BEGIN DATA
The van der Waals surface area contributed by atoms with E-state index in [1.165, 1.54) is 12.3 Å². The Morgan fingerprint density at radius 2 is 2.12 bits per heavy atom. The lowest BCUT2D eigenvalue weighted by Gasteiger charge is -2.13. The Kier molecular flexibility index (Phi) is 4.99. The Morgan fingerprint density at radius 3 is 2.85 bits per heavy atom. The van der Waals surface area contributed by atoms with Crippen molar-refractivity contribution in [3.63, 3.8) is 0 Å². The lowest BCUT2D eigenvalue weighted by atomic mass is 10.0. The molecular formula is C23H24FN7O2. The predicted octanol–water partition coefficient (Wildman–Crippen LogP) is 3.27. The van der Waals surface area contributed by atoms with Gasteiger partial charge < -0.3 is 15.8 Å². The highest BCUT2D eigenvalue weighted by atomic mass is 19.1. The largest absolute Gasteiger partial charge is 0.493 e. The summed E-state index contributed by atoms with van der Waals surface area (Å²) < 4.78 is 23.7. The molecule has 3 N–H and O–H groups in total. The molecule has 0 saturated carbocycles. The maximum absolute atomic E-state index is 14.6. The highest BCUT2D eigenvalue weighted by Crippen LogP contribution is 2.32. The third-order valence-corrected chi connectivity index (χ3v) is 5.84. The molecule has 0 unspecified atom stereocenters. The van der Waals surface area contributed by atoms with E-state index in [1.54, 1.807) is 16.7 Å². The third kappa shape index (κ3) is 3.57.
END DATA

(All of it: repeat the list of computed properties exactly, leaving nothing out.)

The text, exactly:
The van der Waals surface area contributed by atoms with E-state index in [1.165, 1.54) is 12.3 Å². The Morgan fingerprint density at radius 2 is 2.12 bits per heavy atom. The lowest BCUT2D eigenvalue weighted by Gasteiger charge is -2.13. The Kier molecular flexibility index (Phi) is 4.99. The Morgan fingerprint density at radius 3 is 2.85 bits per heavy atom. The van der Waals surface area contributed by atoms with Crippen molar-refractivity contribution in [3.63, 3.8) is 0 Å². The lowest BCUT2D eigenvalue weighted by atomic mass is 10.0. The molecular formula is C23H24FN7O2. The predicted octanol–water partition coefficient (Wildman–Crippen LogP) is 3.27. The van der Waals surface area contributed by atoms with Gasteiger partial charge < -0.3 is 15.8 Å². The highest BCUT2D eigenvalue weighted by atomic mass is 19.1. The largest absolute Gasteiger partial charge is 0.493 e. The summed E-state index contributed by atoms with van der Waals surface area (Å²) < 4.78 is 23.7. The molecule has 3 N–H and O–H groups in total. The molecule has 0 saturated carbocycles. The maximum absolute atomic E-state index is 14.6. The highest BCUT2D eigenvalue weighted by Crippen LogP contribution is 2.32. The third-order valence-corrected chi connectivity index (χ3v) is 5.84. The molecule has 0 unspecified atom stereocenters. The van der Waals surface area contributed by atoms with E-state index in [1.54, 1.807) is 16.7 Å². The third kappa shape index (κ3) is 3.57.